When you attempt to play a DVD in your Windows XP-based computer, you may see the following symptoms:
- A black screen appears beneath the Windows Media Player DVD test.
- The DVD starts to play, and then immediately quits.
This behavior can occur when you attempt to play a DVD that was created by using a Spruce Technologies DVD authoring system.
Certain programs that use this authoring system create a DVD disc that does not include a lookup table that directs the DVD player to the location of the video on the disc. This can cause an error in the DVD player program, and the video play is stopped.
This behavior can also be attributed to lack of Codecs, a compression/ decompression algorithm. Codecs may be obtained from the DVD manufacturer or OEM manufacturer. There are also third-party companies that will supply codecs on line for a nominal fee.
To resolve this problem, obtain the latest service pack for Windows XP. For additional information, click the following article number to view the article in the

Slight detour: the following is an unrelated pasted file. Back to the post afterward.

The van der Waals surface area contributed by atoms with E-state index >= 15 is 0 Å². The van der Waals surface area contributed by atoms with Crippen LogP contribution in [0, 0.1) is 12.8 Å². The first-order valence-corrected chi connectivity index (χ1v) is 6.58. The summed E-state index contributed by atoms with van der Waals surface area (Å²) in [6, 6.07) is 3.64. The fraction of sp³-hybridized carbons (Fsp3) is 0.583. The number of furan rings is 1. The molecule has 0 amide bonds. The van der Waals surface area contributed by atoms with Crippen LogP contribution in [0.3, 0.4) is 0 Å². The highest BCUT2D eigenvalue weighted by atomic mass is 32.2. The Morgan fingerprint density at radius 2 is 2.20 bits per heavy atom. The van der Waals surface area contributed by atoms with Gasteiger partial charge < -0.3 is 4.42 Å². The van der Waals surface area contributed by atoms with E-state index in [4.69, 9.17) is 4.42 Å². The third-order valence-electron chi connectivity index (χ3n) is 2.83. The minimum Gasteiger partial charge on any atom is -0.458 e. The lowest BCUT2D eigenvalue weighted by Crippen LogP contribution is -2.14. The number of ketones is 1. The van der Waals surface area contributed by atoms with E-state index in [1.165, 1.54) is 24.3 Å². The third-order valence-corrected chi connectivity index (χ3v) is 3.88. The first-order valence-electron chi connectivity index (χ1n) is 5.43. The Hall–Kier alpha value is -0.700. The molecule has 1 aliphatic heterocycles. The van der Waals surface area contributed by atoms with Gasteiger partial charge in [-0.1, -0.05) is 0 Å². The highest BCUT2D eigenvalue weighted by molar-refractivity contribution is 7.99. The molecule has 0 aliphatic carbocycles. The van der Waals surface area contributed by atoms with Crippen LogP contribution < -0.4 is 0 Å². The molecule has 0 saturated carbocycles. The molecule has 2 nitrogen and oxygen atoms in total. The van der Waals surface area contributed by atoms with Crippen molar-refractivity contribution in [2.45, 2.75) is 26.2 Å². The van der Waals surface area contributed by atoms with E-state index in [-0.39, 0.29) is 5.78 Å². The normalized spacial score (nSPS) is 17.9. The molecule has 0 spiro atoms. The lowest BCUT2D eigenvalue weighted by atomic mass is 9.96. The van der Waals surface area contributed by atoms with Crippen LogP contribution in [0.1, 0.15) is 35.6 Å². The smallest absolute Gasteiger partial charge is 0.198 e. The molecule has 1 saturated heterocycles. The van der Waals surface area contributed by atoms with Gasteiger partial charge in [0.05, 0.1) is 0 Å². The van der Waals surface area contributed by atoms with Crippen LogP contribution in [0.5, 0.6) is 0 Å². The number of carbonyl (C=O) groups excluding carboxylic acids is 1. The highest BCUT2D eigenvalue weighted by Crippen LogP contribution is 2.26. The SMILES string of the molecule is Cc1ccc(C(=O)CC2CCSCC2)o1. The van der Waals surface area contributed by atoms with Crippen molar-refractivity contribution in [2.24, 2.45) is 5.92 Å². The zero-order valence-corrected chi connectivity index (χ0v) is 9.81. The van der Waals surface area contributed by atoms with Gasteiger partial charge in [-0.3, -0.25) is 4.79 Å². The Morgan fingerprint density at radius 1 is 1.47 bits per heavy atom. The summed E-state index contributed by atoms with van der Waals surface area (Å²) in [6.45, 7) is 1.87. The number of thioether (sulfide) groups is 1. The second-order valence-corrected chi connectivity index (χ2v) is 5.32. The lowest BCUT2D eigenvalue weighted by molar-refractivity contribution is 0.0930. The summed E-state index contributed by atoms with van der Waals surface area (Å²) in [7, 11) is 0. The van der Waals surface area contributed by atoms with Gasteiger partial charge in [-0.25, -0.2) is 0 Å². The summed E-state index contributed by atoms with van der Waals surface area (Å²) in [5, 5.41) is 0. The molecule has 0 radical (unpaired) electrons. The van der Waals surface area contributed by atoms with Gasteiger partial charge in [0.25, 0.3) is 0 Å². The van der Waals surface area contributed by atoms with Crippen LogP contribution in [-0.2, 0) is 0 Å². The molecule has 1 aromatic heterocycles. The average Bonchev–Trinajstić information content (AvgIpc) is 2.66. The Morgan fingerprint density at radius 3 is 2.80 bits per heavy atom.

Microsoft Knowledge Base:
How to Obtain the Latest Windows XP Service Pack
This update is available on the Microsoft Windows Update Web site.
Release Date: October 25, 2001
For additional information about how to download Microsoft Support files, click the following article number to view the article in the Microsoft Knowledge Base:
How to Obtain Microsoft Support Files from Online Services
Microsoft scanned this file for viruses. Microsoft used the most current virus-detection software that was available on the date that the file was posted. The file is stored on security-enhanced servers that help to prevent any unauthorized changes to the file.
The English-language version of this fix should have the following file attributes or later:
Date Time Version Size File name Platform
12-Oct-2001 16:08 6.4.2600.0 356,352 Qdvd.dll i386
12-Oct-2001 16:08 6.4.2600.0 1,423,360 Qdvd.dll Itanium 64-bit
Microsoft has confirmed that this is a problem in the Microsoft products that are listed at the beginning of this article. This problem was first corrected in Windows XP Service Pack 1.
The third-party products that are discussed in this article are manufactured by companies that are independent of Microsoft. Microsoft makes no warranty, implied or otherwise, regarding the performance or reliability of these products.